Subject: Re: To Kill a Mockingbird
On question 25 in chapter 11, I don't understand how Ivanhoe relates to this chapter, so I am unsure how to answer it correctly. I know that Ivanhoe is a story about bringing people together and I know that in this chapter the children are being brought together with Mrs. Dubose, but I am unsure how to connect the two together...
Another awesome question! Here is a quick summary: “The legendary Robin Hood, initially under the name of Locksley, is also a character in the story, as are his "merry men". The character that Scott gave to Robin Hood in Ivanhoe helped shape the modern notion of this figure as a cheery noble outlaw” (Wikipedia).
Could you consider any of the kiddos as “outlaws” or as doing something that everyone else doesn’t do? (Racist beliefs?? They don’t think like everyone else, do they?) Does Mrs. D think they are “outlaws” even though we know they are noble?
Hope that helps!
From: Dominique Robinson
Hello Mrs. Stevenson, I apologize for not communicating with you via your website but unfortunately I have an innate ability that renders me useless with most technology so I stuck with good, ole email. Although my "technocrat" skills is not what I intended to ask about; in the chapter 22- 23 question section, there is a triple continuation of the question relating to Jem's taking Mr. Ewell's point of view and why he gifted Atticus with his unpleasantness outside the post office, numbers 47, 48 and 50. Would you like me to complete the question all three times in a different way each time, or was there an unintended typo? Thank you for your time.
Great question, Dominique!
Throughout the book, Scout is learning about taking others people's perspective. "Walk around in someone else's skin" So throughout the book, she begins to see people differently. In the beginning, she meets Ewell's son. One perspective-- town just finds it easier to not deal with the family. Then she meets Ewell at the Robinson's-- drunk and scary. Then Mayella--liar and in the middle of full out racism. She begins to understand why the kids are the way they are. Then...the end...he comes after kids--imagine what he would be like with his own children. A lot of this is inference (taking the information and making an educated guess--kinda like a hypothesis but for English). Your perspective should be changing throughout the book, too, about the characters and Scout and Jem. Jen is older so he definitely changes. Scout is young so we see her just starting to get it, but she is narrating the book as an adult looking bad through her own eyes as a child.
Hope that helps! Excited to meet you!
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On Jul 28, 2015, at 2:36 PM, Alina Andreevna <email@example.com> wrote:
I had a question about chapter 27. I don't know if maybe the question is messed up or something, but I can't find the passage on page 251. I don't know what the question wants me do answer? Please help.
Reread Atticus's explanation of Bob Ewell's actions on page 251, beginning with " I think I understand..." and ending with "Atticus chuckled." What does Atticus's explanation reveal about his character? Use the strongest evidence from the novel to support your answer.
Gotcha! Atticus represents the calm, rational man in a community of emotionally charged people; he is a sensible man who feels he can handle those who are irrational and over-wrought because he can "climb into his skin and walk around in it." In Chapter 27, when Atticus explains Bob Ewell's actions, he places himself in the man's skin: Bob Ewell is white trash, detested in Maycomb, made to live by the garbage dump. But, when he gets the opportunity to gain attention by accusing a 'Negro' of sexually assaulting his daughter, Ewell thinks he will elevate himself in the eyes of the community--"He thought he'd be a hero"--because the people will want to hang Tom for touching a white woman. But, instead, Atticus proves him a liar and he and his daughter are humiliated, seen again as nothing but white trash. He chuckles because the idea of Ewell ever becoming a hero is a ridiculous idea.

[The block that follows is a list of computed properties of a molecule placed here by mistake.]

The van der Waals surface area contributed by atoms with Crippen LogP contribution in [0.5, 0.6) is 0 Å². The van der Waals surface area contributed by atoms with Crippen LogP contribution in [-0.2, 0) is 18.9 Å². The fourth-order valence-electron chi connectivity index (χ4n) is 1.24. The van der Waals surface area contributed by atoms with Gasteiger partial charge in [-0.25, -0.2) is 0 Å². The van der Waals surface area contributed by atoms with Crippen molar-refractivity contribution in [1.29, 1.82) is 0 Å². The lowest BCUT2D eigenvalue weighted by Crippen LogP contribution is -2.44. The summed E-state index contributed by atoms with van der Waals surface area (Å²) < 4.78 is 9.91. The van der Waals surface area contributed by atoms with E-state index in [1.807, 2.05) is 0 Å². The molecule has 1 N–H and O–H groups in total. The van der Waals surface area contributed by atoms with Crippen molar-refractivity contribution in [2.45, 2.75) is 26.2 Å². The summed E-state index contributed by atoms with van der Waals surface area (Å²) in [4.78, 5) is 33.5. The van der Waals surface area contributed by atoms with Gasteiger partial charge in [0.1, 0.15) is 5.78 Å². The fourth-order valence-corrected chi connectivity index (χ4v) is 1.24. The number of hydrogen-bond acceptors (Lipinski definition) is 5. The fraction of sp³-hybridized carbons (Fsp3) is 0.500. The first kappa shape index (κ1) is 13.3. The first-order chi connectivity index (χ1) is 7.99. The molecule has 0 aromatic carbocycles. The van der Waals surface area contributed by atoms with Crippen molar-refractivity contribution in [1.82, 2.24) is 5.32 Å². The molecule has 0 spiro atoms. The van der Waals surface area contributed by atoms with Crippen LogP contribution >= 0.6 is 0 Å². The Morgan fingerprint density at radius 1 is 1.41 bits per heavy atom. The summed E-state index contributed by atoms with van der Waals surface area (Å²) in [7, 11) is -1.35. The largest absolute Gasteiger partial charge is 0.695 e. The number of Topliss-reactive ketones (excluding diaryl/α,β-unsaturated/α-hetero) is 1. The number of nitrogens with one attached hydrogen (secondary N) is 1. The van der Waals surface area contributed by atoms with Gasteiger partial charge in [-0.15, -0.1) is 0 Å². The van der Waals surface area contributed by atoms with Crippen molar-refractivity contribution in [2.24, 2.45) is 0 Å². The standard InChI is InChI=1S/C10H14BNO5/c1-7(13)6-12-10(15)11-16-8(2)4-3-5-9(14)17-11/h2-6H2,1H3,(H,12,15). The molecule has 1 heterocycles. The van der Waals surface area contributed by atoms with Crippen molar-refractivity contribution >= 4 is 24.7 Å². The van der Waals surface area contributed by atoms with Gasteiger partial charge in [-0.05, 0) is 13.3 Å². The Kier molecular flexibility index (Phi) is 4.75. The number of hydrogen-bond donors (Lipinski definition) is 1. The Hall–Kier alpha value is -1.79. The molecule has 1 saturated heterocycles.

Hope that helps! See you VERY soon! make sure to look for me during registration! : )
Hello Mrs. Stevenson, its nice of you to answer our questions. I was wondering if you could happen to answer mine? This has been on my mind for a few days, and it really gets to me. You see, I have a problem identifying Scout's gender. I was so sure that Scout was a female, based upon what Jem said on page 8, in the first chapter. That page says, "...jerking his thumb at me. "Scout yonder's been readin' ever since she was born, and she ain't even started to school yet." In this, it says she, and Scout's real name is quite feminine, as revealed in the second chapter. On page 17, Scout also says that "Jem had his little sister to think about." Most of the time this character is called Scout, so I was confused in the fourth chapter, when on pages 50 and 54, Jem tells Scout that "he" is acting like a girl. Then on page 50, Scout thinks, "There was more to it than he knew, but I decided not to tell him." Then, again on page 52, Scout describes the trio as, "the three of us were the boys who got into trouble..." So, I started to get confused, for I answered the questions and have been reading the book thinking that Scout was a young girl.
I have one more question that just needs reassurance. I am fairly certain that Scout and her father and brother are people of no color, but I was not sure. So, if you could help me, that would be fantastic. I am not very far, so you could just sit back and wait for me to figure it out on my own, but it would make things a lot less confusing for me if you didn't. Thank you.
Mrs. Stevenson( firstname.lastname@example.org )
Scout is a girl! But a TOTAL tom boy! I think that Jem, her brother, forgets that she is a girl. Scout is also the narrator for this novel. She and her family are white. But her stand-in mom/housekeeper, Calpurnia, is black. So that is why she can't see a difference between black and white. She loves Cal.